What does #PRSAICON mean to me? Reflections from a PR professor

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(Photo credit: Zignal Labs)

Informative, innovative, and invigorating – these are the words that come to my mind when I think of the recent PRSA international conference in Atlanta from Nov. 8 to 10, 2015. If you were fortunate enough to attend the conference in person, you know how much great content you have packed away.  While I wasn’t able to attend the conference in person, I managed to participate actively through the #PRSAICON hashtag. For three days, I was glued to my phone, tweeting, retweeting, commenting, and giving favorites.  As a teacher of public relations, several highlights strongly resonated with me. I will share these highlights with you in the order of Inspire, Content, Outcome, and New (ICON) given how much I loved their ICON hashtag.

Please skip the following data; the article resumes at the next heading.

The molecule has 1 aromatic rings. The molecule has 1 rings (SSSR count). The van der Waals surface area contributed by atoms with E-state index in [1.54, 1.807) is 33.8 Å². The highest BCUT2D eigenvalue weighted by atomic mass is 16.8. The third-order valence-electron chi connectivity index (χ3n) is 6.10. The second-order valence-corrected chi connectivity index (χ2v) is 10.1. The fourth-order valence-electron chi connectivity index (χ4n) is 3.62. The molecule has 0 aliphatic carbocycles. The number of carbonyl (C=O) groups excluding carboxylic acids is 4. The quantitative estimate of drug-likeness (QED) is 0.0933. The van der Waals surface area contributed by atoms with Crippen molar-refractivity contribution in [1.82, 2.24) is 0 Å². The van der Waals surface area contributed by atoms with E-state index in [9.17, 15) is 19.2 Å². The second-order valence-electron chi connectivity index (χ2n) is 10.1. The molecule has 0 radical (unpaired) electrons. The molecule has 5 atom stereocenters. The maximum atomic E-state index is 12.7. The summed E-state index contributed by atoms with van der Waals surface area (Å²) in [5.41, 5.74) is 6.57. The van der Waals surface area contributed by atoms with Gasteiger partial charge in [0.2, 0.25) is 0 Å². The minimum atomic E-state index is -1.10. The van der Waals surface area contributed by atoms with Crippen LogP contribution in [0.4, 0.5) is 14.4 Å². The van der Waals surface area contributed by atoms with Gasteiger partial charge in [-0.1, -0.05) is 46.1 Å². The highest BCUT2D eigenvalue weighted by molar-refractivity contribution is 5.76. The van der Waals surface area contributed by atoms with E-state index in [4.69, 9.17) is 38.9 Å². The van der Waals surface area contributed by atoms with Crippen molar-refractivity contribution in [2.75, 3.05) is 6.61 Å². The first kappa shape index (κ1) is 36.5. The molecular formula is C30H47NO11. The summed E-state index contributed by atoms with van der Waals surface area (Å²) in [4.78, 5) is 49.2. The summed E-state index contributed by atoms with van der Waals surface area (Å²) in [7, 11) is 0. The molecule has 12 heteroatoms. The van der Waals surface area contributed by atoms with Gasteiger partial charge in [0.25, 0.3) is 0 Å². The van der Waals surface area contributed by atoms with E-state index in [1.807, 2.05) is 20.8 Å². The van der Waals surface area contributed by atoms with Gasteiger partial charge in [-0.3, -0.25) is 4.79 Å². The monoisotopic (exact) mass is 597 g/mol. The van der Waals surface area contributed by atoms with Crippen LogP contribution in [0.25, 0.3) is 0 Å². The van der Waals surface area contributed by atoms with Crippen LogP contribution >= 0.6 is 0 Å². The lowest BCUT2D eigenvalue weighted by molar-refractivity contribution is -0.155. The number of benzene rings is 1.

To quote William Arthur Ward, “The mediocre teacher tells. The good teacher explains. The superior teacher demonstrates. The great teacher inspires.”  To me, the most challenging part of being a good teacher is indeed to inspire students to have passion for the field and for lifelong learning even after their formal education approaches an end. At this year’s PRSA conference, there were several keynote presentations that were inspiring and memorable.


Daniel Lubetzky (Photo credit: PRSA.org)